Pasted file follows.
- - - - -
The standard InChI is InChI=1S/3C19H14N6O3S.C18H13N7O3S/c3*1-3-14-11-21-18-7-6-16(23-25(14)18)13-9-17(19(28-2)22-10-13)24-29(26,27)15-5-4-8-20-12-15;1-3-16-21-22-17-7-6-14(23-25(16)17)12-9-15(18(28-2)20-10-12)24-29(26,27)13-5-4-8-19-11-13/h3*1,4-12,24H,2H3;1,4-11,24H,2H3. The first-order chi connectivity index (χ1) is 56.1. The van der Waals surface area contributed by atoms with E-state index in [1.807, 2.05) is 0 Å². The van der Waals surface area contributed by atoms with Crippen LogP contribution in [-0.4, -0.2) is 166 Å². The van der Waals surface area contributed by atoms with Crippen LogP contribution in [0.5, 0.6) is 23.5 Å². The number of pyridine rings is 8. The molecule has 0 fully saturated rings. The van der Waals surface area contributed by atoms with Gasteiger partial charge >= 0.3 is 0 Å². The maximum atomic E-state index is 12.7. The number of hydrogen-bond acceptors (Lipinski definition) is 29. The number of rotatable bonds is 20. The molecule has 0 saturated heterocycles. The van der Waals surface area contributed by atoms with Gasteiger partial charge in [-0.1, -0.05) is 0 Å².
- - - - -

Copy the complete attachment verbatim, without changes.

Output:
The standard InChI is InChI=1S/3C19H14N6O3S.C18H13N7O3S/c3*1-3-14-11-21-18-7-6-16(23-25(14)18)13-9-17(19(28-2)22-10-13)24-29(26,27)15-5-4-8-20-12-15;1-3-16-21-22-17-7-6-14(23-25(16)17)12-9-15(18(28-2)20-10-12)24-29(26,27)13-5-4-8-19-11-13/h3*1,4-12,24H,2H3;1,4-11,24H,2H3. The first-order chi connectivity index (χ1) is 56.1. The van der Waals surface area contributed by atoms with E-state index in [1.807, 2.05) is 0 Å². The van der Waals surface area contributed by atoms with Crippen LogP contribution in [-0.4, -0.2) is 166 Å². The van der Waals surface area contributed by atoms with Crippen LogP contribution in [0.5, 0.6) is 23.5 Å². The number of pyridine rings is 8. The molecule has 0 fully saturated rings. The van der Waals surface area contributed by atoms with Gasteiger partial charge >= 0.3 is 0 Å². The maximum atomic E-state index is 12.7. The number of hydrogen-bond acceptors (Lipinski definition) is 29. The number of rotatable bonds is 20. The molecule has 0 saturated heterocycles. The van der Waals surface area contributed by atoms with Gasteiger partial charge in [-0.1, -0.05) is 0 Å².